Code:
```50 PRINT "ARCHIMEDEAN DETERMINATION OF PI!" 60 PRINT 70 PRINT "NO. OF SIDES","INSCR PER","CIRCUM PER" 80 PRINT 100 FOR X=2 TO 15 105   LET N=2^X 110   LET D=360/N 120   LET T=3.1415927*(D/180) 130   LET A=2*N*SIN(T/2) 140   LET B=2*N*TAN(T/2) 150   PRINT N,A/2,B/2 155   IF A=B THEN GOTO 170 160 NEXT X 170 END```
(12-09-2019 01:12 PM)EdS2 Wrote: [ -> ]I'm wondering what approaches there might be for computing Pi using one of the Solvers on the various HP calculators. Of course, no trig functions allowed!

Let's call this a mini-challenge, unless it turns out to be so easy and obvious that it's a nano-challenge.

If your Solver has Square Root and Factorial, this one from Ramanujan converges very fast and it's quite simple, few bytes to program it and only a few terms to add up for full precision... ... and no trigs used, as requested, just basic arithmetic. Once you get 1/Pi just invert it with 1/x

Regards.
V.
Code:
`120   LET T=    3 . 1 4 1 5 9 2 7      *(D/180)`

WHAT?

Code:
```120   LET T=3.1415927*(D/180) 130   LET A=2*N*SIN(T/2) 140   LET B=2*N*TAN(T/2) 155   IF A=B THEN GOTO 170 170 END```

Err... this looks like a checking how precise the arithmetics of that computer...

BTW: HP32SII - a fraction finder

Code:
```--------------------- LBL Q   RCL P   RCL / Q   RCL - K   STO D        //D=P/Q-K   ABS   RCL E   X>=Y?        //E>=ABS(D)? RTN            //Yes, end of the program   RCL D           X<0?         //P/Q<K ?   GTO P        //Yes, increase P   1            // No, increase Q   STO + Q   GTO Q         --------------------- LBL P          // Increase P   1   STO + P   GTO Q --------------------- Checksums: ========== LBL Q: CK=9676 / 22.5 byte LBL P: CK=C1C6 / 6.0 byte Variables: ========== P, Q, K, E, D Timing: ======= | Number (K) | Error (E) | P    | Q   | Number of steps (P-1+Q-1) | Running time | Steps/secs | | PI         | 1E-5      |  355 | 113 |  466                      |   41.5s      | 11.2/s     | | SQRT(2)    | 1E-5      |  577 | 408 |  983                      |   86.1s      | 11.4/s     | | e          | 1E-5      | 1071 | 394 | 1463                      |  129.7s      | 11.3/s     |```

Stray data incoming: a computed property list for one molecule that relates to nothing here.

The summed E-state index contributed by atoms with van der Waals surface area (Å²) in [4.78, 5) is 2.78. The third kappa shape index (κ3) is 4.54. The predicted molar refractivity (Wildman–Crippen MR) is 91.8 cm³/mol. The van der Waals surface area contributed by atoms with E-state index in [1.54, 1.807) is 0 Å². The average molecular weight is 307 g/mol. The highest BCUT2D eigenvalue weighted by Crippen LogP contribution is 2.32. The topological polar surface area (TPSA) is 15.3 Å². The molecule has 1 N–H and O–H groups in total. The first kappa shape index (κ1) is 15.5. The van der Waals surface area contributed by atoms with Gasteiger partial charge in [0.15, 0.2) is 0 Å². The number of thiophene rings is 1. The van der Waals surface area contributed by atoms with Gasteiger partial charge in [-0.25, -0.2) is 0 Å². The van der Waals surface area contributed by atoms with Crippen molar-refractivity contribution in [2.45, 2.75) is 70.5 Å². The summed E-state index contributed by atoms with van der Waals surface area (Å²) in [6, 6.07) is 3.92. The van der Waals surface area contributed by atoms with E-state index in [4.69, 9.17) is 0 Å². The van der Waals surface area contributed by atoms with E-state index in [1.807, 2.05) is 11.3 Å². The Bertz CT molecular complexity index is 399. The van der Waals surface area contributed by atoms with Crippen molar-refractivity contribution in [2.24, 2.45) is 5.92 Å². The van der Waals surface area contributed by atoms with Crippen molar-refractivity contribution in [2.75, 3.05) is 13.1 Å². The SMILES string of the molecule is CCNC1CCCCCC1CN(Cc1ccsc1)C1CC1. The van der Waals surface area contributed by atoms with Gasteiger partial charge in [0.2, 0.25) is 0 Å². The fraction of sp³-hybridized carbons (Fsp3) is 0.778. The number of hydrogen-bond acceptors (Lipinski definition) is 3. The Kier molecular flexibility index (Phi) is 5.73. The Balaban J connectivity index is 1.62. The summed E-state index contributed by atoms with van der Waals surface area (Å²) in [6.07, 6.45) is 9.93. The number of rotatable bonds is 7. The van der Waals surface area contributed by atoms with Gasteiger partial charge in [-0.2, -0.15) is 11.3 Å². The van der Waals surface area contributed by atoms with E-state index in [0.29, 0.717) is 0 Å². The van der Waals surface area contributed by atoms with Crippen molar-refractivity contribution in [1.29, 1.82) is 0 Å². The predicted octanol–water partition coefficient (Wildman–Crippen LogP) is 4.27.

Csaba
(12-09-2019 03:35 PM)Valentin Albillo Wrote: [ -> ]If your Solver has Square Root and Factorial, this one from Ramanujan converges very fast and it's quite simple, few bytes to program it and only a few terms to add up for full precision... ... and no trigs used, as requested, just basic arithmetic. Once you get 1/Pi just invert it with 1/x